Dr. Donna Copeland’s
MARTIN FREEMAN ORLANDO BLOOM IAN MCKELLEN EVANGELINE LILLY LEE PACE
RICHARD ARMITAGE LUKE EVANS AIDEN TURNER
THE DESOLATION OF SMAUG
The highly anticipated second film, or middle part, to Peter Jackson’s trilogy The Hobbit isn’t exactly what I had hoped for. Like The Lord of the Rings: The Two Towers, The Desolation of Smaug doesn’t feel like it has a beginning or an ending. It’s actually the conclusion, or lack thereof, that makes this film seem so unnecessarily prolonged. The Desolation of Smaug is nearly all action, very little pondering, and worst of all, truly lacking in depth and emotion compared to every trip Jackson has taken us on in Middle Earth. The production quality of new cities, new characters and literally every scene with Gandalf is spectacular as we clearly gear up for one heck of a final conclusion--next year.
When we last saw Gandalf (McKellen), the 13 dwarves and Bilbo the hobbit (Freeman), they had barely escaped with their lives. Their journey continues toward The Lonely Mountain where the dragon Smaug (Cumberbatch) lays watch over their kingdom. Gandalf, worried about the growing darkness from Dol Guldur, breaks from his companions to find who this Necromancer really is. Bilbo (Freeman), who joined the company as their thief, really comes in handy as they face a nest of killer spiders in the dank forest of Mirkwood and when they are captured by a wood elf named Legolas (Bloom) and thrown in prison by his father, King Thanduil (Pace). Yet Bilbo’s resourcefulness and unfamiliar smell to the tyrannical dragon might be his most useful quality yet.
Like I said in my review for An Unexpected Journey, the more familiar you are with The Fellowship of the Ring (especially the extended edition in this case), the richer this experience will be. The addition and creation of she-elf Tauriel (Lilly) appears to be a new favorite from audiences coming out of the screenings. She has a wonderfully tough presence and, while similar, is far more action packed that Liv Tyler’s Arwen, but of course a different race of elf. It's Ironic that Legolas gets more central screen time here (when he doesn’t appear in the book) than he did in any of the ‘Rings’ films. He is, however, a highlight here and this certainly gives a new dimension to the character.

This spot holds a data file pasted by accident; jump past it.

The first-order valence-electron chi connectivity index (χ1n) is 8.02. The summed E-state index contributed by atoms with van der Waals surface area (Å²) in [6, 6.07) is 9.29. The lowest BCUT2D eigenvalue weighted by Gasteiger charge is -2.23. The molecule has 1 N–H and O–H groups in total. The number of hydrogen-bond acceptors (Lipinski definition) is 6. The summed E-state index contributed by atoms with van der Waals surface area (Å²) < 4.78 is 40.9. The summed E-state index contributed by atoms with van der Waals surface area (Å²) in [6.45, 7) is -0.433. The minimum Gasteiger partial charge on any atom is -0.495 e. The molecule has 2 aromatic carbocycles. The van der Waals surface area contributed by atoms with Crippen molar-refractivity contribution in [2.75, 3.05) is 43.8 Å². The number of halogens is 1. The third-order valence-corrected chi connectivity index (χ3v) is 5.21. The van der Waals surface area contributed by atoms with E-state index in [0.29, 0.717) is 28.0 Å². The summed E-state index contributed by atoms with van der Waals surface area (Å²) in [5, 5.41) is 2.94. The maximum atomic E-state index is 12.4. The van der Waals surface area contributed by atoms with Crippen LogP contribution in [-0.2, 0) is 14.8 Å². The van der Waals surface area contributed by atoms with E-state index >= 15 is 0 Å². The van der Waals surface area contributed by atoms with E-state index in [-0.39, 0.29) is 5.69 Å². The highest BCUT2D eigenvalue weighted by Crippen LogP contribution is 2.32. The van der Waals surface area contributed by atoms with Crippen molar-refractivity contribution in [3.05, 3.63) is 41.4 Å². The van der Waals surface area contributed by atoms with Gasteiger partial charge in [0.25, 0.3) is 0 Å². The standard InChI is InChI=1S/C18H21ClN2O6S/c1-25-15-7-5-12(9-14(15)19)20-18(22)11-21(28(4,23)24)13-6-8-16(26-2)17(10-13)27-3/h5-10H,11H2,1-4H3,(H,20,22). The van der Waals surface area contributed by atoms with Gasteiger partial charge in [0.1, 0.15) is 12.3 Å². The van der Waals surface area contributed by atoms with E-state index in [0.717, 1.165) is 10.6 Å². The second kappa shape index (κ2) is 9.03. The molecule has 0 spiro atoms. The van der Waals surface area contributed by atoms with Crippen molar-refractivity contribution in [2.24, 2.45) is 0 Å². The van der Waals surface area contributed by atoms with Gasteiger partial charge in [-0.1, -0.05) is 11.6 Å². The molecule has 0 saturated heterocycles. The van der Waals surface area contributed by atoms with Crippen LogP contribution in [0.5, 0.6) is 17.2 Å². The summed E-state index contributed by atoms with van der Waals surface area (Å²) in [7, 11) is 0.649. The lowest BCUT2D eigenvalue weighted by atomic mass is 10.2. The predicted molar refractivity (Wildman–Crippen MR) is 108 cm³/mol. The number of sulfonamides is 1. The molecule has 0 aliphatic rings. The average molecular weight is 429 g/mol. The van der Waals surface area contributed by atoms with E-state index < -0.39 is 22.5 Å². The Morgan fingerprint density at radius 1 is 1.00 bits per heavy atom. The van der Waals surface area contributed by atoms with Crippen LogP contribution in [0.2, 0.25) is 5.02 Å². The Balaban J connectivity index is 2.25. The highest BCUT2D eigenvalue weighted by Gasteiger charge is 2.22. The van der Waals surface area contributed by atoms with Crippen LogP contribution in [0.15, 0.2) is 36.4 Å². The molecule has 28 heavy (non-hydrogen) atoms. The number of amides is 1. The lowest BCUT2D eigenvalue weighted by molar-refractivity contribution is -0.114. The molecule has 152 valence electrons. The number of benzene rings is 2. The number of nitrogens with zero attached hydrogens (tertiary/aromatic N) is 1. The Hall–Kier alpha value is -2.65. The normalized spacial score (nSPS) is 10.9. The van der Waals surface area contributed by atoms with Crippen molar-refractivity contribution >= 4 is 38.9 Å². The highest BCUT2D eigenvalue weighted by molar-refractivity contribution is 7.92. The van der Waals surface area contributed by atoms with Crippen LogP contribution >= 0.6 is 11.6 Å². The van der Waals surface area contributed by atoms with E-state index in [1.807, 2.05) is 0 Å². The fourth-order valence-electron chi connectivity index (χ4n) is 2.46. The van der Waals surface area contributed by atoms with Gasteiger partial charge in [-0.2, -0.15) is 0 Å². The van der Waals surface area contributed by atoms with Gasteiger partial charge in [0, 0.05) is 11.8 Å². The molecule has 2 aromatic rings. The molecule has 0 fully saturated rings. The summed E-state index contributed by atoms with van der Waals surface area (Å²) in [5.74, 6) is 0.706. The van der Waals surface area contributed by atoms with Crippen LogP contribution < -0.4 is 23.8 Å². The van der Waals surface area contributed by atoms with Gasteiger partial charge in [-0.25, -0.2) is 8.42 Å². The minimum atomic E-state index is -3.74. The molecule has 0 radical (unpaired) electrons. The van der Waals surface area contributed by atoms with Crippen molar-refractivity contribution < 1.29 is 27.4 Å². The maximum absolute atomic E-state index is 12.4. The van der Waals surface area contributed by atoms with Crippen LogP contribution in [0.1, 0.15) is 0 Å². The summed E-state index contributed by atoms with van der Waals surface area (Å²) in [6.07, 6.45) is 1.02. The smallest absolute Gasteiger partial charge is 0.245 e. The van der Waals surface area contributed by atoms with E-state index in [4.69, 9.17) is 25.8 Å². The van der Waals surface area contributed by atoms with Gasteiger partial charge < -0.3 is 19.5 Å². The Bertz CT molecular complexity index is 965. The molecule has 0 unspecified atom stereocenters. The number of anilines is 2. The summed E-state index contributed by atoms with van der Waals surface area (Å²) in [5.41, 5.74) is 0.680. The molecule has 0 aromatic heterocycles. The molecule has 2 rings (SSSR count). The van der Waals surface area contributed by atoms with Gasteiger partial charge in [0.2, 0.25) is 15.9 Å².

45 minutes are devoted to conversations with Smaug the dragon, almost to the point where I wanted him to scorch the cunning Bilbo just so the endless banter would cease. The overall lack of emotion, death, and soul tugging is what really loses me here and makes this my least favorite film of the Middle Earth adaptations. Even Howard Shore’s score this time is so abrasive, as it just accompanies action sequence after action scene. With that being said, the barrel sequence is what this film will be remembered for; it’s a high octane, river rush that is enjoyably over the top. Yes, the final film There and Back Again will likely define the whole trilogy, as Jackson is saving all the best material for part three.
Final Thought – Maybe more fun for audiences, but this is the most emotionally void journey to Middle Earth yet.
By: Dustin Chase
This second of the three Hobbit films directed by Peter Jackson, based on J. R. R. Tolkien’s 1937 novel, is as colorful and awe-inspiring in its special effects as the one last year, The Hobbit: An Unexpected Journey. This episode involves Gandalf (Ian McKellen) finding Thorin (Richard Armitage) in a pub, and directing him to continue the dangerous journey with the elves to regain his kingdom of Erebor under the Lonely Mountain, which is being held by the dragon Smaug (voice of Benedict Cumberbatch), who usurped the throne from Thorin’s ancestors. Jackson will conclude the Hobbit series next year with The Hobbit: There and Back Again.
Bilbo Baggins (Martin Freeman) and 12 other dwarfs led by Thorin enter the Forest of Mirkwood and are attacked by giant spiders but Bilbo rescues them by becoming invisible and using his magic sword. They escape only to be captured by wood elves, all except for Bilbo. He manages to help them escape once again, and they travel on to Lake-town where they meet the Master of the town and Bard (Luke Evans), a boatman, who agrees to carry them across the lake to the Lonely Mountain. When they arrive, finding the door with the keyhole that fits Thorin’s key is a challenge. And when they finally enter, Bilbo is sent down to capture the precious Arkenstone, but the catch is that that is where the dragon lies. He has to keep the dragon at bay while he searches for the stone. As is typical, Gandalf has to leave the dwarves before they enter the Mirkwood to contend with the Necromancer in Dol Guldur, and we see few of his encounters, but he will likely reappear in the next film.
The special effects are rife in the characters’ adventures. The elves get wrapped up in spider webs, and get tossed into the lake in barrels, are taken down the river with rapids and fight the orcs all at the same time. One character gets doused from a pot of boiling gold. A new character, Tauriel (Evangeline Lilly), is a Woodland Elf who serves as a guard in the Elvan King Thranduil’s court. Her skills with the bow and arrow are stunning, and she and the king’s son Lagolas (Orland Bloom) help rescue the elves from the orcs.
This episode ends rather abruptly, which will leave some viewers dismayed, but the filmmakers seem to be setting everything up for the third part of the trilogy.
By: Donna R. Copeland